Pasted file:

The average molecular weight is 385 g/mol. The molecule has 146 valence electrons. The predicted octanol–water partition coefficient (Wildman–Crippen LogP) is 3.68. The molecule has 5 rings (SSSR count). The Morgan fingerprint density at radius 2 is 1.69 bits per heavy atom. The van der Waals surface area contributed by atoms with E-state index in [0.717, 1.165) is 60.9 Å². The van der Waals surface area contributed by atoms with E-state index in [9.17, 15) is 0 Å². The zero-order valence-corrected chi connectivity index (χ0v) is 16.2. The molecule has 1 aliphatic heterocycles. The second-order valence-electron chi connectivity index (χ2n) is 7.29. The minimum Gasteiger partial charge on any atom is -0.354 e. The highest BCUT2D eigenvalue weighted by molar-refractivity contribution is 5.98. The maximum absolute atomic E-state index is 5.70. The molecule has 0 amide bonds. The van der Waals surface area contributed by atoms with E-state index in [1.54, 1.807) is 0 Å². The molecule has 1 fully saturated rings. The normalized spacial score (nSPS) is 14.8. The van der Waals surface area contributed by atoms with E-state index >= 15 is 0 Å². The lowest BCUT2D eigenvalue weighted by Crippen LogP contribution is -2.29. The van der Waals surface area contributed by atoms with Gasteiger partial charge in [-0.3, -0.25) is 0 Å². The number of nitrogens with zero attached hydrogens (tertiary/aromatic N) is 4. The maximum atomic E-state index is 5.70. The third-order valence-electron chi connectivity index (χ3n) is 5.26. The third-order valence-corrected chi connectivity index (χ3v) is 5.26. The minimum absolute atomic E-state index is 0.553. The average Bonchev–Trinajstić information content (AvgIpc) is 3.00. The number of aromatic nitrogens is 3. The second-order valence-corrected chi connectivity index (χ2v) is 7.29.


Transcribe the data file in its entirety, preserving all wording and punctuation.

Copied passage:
The average molecular weight is 385 g/mol. The molecule has 146 valence electrons. The predicted octanol–water partition coefficient (Wildman–Crippen LogP) is 3.68. The molecule has 5 rings (SSSR count). The Morgan fingerprint density at radius 2 is 1.69 bits per heavy atom. The van der Waals surface area contributed by atoms with E-state index in [0.717, 1.165) is 60.9 Å². The van der Waals surface area contributed by atoms with E-state index in [9.17, 15) is 0 Å². The zero-order valence-corrected chi connectivity index (χ0v) is 16.2. The molecule has 1 aliphatic heterocycles. The second-order valence-electron chi connectivity index (χ2n) is 7.29. The minimum Gasteiger partial charge on any atom is -0.354 e. The highest BCUT2D eigenvalue weighted by molar-refractivity contribution is 5.98. The maximum absolute atomic E-state index is 5.70. The molecule has 0 amide bonds. The van der Waals surface area contributed by atoms with E-state index in [1.54, 1.807) is 0 Å². The molecule has 1 fully saturated rings. The normalized spacial score (nSPS) is 14.8. The van der Waals surface area contributed by atoms with E-state index >= 15 is 0 Å². The lowest BCUT2D eigenvalue weighted by Crippen LogP contribution is -2.29. The van der Waals surface area contributed by atoms with Gasteiger partial charge in [-0.3, -0.25) is 0 Å². The number of nitrogens with zero attached hydrogens (tertiary/aromatic N) is 4. The maximum atomic E-state index is 5.70. The third-order valence-electron chi connectivity index (χ3n) is 5.26. The third-order valence-corrected chi connectivity index (χ3v) is 5.26. The minimum absolute atomic E-state index is 0.553. The average Bonchev–Trinajstić information content (AvgIpc) is 3.00. The number of aromatic nitrogens is 3. The second-order valence-corrected chi connectivity index (χ2v) is 7.29.